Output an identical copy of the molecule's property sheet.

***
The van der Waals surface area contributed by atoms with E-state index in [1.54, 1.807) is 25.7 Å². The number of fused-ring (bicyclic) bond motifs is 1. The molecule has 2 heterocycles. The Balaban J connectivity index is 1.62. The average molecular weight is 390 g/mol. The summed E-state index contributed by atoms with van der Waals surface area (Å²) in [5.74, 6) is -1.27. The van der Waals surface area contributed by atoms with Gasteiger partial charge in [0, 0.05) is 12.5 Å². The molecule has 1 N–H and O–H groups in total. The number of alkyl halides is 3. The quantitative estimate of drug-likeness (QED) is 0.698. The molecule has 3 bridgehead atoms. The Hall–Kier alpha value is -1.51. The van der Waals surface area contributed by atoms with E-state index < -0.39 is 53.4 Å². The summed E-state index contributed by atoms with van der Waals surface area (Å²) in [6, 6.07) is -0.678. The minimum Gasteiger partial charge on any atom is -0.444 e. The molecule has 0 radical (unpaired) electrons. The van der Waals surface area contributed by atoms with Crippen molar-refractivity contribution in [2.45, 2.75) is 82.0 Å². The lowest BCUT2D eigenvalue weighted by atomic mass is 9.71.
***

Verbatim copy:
The van der Waals surface area contributed by atoms with E-state index in [1.54, 1.807) is 25.7 Å². The number of fused-ring (bicyclic) bond motifs is 1. The molecule has 2 heterocycles. The Balaban J connectivity index is 1.62. The average molecular weight is 390 g/mol. The summed E-state index contributed by atoms with van der Waals surface area (Å²) in [5.74, 6) is -1.27. The van der Waals surface area contributed by atoms with Gasteiger partial charge in [0, 0.05) is 12.5 Å². The molecule has 1 N–H and O–H groups in total. The number of alkyl halides is 3. The quantitative estimate of drug-likeness (QED) is 0.698. The molecule has 3 bridgehead atoms. The Hall–Kier alpha value is -1.51. The van der Waals surface area contributed by atoms with E-state index < -0.39 is 53.4 Å². The summed E-state index contributed by atoms with van der Waals surface area (Å²) in [6, 6.07) is -0.678. The minimum Gasteiger partial charge on any atom is -0.444 e. The molecule has 0 radical (unpaired) electrons. The van der Waals surface area contributed by atoms with Crippen molar-refractivity contribution in [2.45, 2.75) is 82.0 Å². The lowest BCUT2D eigenvalue weighted by atomic mass is 9.71.